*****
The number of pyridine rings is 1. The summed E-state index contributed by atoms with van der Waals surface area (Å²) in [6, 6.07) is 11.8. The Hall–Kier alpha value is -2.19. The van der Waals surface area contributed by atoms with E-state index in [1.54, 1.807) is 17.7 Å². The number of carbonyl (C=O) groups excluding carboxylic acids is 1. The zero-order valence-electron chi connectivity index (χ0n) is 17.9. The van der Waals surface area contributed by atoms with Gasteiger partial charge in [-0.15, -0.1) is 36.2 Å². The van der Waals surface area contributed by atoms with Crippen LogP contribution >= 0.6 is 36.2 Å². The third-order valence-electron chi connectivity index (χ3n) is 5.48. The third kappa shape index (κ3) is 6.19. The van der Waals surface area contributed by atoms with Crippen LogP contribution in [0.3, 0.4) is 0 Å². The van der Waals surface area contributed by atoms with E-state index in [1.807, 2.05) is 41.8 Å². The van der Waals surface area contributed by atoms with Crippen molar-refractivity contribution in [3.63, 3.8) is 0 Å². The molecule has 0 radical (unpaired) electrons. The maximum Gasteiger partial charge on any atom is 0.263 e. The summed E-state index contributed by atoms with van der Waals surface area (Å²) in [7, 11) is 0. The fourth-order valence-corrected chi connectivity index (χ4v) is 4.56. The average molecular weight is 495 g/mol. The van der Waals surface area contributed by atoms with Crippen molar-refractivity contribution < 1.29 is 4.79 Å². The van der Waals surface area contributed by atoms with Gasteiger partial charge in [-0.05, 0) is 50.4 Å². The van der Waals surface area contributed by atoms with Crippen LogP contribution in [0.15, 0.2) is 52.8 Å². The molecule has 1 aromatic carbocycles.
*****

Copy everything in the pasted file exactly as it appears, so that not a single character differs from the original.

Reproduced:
The number of pyridine rings is 1. The summed E-state index contributed by atoms with van der Waals surface area (Å²) in [6, 6.07) is 11.8. The Hall–Kier alpha value is -2.19. The van der Waals surface area contributed by atoms with E-state index in [1.54, 1.807) is 17.7 Å². The number of carbonyl (C=O) groups excluding carboxylic acids is 1. The zero-order valence-electron chi connectivity index (χ0n) is 17.9. The van der Waals surface area contributed by atoms with Gasteiger partial charge in [-0.15, -0.1) is 36.2 Å². The van der Waals surface area contributed by atoms with Crippen LogP contribution >= 0.6 is 36.2 Å². The third-order valence-electron chi connectivity index (χ3n) is 5.48. The third kappa shape index (κ3) is 6.19. The van der Waals surface area contributed by atoms with Crippen LogP contribution in [0.3, 0.4) is 0 Å². The van der Waals surface area contributed by atoms with E-state index in [1.807, 2.05) is 41.8 Å². The van der Waals surface area contributed by atoms with Crippen molar-refractivity contribution in [3.63, 3.8) is 0 Å². The molecule has 0 radical (unpaired) electrons. The maximum Gasteiger partial charge on any atom is 0.263 e. The summed E-state index contributed by atoms with van der Waals surface area (Å²) in [7, 11) is 0. The fourth-order valence-corrected chi connectivity index (χ4v) is 4.56. The average molecular weight is 495 g/mol. The van der Waals surface area contributed by atoms with Crippen molar-refractivity contribution < 1.29 is 4.79 Å². The van der Waals surface area contributed by atoms with Gasteiger partial charge in [-0.05, 0) is 50.4 Å². The van der Waals surface area contributed by atoms with Crippen LogP contribution in [0.15, 0.2) is 52.8 Å². The molecule has 1 aromatic carbocycles.